Director: Antoine Fuqua (King Arthur, Tears of the Sun, Training Day)
Novel: Stephen Hunter
Screenplay: Jonathan Lemkin
Producer: Lorenzo di Bonaventura
Starring: Mark Wahlberg, Michael Peña, Danny Glover, Kate Mara, Elias Koteas, Rhona Mitra, Jonathan Walker
MPAA Rating: R
Running time: 124 min
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reviewed by Andrew Dykstra
     Preceding Shooter was the trailer for Hot Fuzz, reminding the audience in a tongue-in-cheek fashion that it was produced by guys who had “seen every action movie ever made“. If this is reflected in the style and story of the movie, then it looks like Shooter was made by the same guys. Now know this before I get going here: I dig action flicks. The genre has been a favorite source of entertainment ever since I was old enough to watch movies and despite a growing love of the more esoteric side of the film medium, I still enjoy the popcorn section.

      Shooter, in a bare bones synopsis, is the story of Jimmy Swagger (Mark Wahlberg), an army sniper who leaves the service and builds himself a little cabin in the middle of Nowhere, Tennessee. He gets found by a military honcho (Danny Glover, sporting an unsightly mouth retainer) who wants him to lend his special expertise to help construct a defense for the president during some public speeches. Needless to say, Swagger gets set up to take the fall for an attempted assassination but he escapes and uses his keen instincts and training to take down the guys responsible for setting him up.

      Shooter is a cartoon, pure and simple. The muddled storyline is a cartoon, the characters are cartoons, and the explicitly vocalized politics are a cartoon. There is nothing remotely real in the whole piece, which is its undoing and also, to a lesser extent, its saving grace in the sense that it keeps the movie from being unwatchable. Unfortunately, as I said before, it’s also a clumsy blend of so much that we’ve seen before. I lost count at how many specific action thrillers got their gimmicks and plot points lifted by Shooter. It’s mostly a First Blood knock-off, with some Cliffhanger, The Fugitive, and The Jackal thrown in for good measure. There’s nothing wrong with borrowing a few tried-and-true movie tactics to tell your story, but the problem with Shooter is that it has almost none of its own personality left to show when the dust settles. We know Fuqua can do better, as evidenced by Training Day, but his competent grasp of action moviemaking is drowned out by the screaming lack of any originality.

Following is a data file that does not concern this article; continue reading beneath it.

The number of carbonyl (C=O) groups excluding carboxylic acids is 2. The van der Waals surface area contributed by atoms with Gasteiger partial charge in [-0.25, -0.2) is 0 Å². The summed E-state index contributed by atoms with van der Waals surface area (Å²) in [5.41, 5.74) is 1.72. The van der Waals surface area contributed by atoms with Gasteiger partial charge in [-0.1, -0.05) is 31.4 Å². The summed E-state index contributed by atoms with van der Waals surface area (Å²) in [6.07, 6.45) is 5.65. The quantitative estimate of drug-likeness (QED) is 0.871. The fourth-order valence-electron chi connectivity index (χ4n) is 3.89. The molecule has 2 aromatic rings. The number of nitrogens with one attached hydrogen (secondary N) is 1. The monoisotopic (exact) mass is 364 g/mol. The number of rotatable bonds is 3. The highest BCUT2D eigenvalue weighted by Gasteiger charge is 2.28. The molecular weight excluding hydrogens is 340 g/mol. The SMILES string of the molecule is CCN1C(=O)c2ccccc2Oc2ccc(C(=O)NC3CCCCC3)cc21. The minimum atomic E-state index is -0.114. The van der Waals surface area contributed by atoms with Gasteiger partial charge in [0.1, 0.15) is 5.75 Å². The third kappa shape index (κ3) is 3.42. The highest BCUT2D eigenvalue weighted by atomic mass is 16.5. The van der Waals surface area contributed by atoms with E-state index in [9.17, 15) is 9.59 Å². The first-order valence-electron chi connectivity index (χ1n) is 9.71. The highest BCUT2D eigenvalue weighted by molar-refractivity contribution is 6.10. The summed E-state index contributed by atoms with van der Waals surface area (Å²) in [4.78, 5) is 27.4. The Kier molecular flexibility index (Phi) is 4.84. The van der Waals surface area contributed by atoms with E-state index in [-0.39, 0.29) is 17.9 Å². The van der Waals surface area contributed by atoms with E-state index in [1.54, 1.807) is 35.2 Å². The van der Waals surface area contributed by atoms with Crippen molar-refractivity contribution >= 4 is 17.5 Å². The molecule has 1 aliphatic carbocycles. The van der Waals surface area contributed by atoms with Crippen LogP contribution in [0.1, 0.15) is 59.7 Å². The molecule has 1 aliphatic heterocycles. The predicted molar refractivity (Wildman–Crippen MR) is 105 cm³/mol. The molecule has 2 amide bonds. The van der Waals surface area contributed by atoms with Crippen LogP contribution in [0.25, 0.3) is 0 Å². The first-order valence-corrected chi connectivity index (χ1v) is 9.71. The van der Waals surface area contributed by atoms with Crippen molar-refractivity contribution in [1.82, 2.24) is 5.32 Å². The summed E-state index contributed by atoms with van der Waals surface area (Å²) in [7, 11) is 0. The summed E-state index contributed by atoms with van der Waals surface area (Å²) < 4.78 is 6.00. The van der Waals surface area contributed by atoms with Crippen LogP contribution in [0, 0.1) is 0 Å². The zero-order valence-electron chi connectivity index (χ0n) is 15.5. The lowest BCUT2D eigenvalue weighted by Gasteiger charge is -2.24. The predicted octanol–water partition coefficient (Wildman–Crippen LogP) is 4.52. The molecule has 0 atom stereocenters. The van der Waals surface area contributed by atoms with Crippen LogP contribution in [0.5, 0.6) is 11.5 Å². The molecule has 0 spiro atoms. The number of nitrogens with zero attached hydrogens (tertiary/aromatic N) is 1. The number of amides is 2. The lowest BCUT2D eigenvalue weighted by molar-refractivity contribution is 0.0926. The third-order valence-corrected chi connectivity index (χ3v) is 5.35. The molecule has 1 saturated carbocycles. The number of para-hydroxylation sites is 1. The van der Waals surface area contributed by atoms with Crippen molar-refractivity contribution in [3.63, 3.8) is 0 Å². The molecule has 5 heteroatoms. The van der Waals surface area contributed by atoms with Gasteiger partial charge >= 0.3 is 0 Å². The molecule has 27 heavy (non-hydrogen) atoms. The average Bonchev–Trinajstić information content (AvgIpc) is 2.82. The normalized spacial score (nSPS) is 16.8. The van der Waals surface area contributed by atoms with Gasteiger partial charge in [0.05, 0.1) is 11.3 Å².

In the end, I didn’t hate Shooter. It had some good performances from Wahlberg and Elias Koteas particularly, and a couple great action set pieces to get the audience good and tensed up. But a movie with no real identity is almost as bad as a movie with no heart, and there’s nothing in it to keep Shooter from becoming a forgotten, anonymous title in a matter of mere months.

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Links: - full cast and crew
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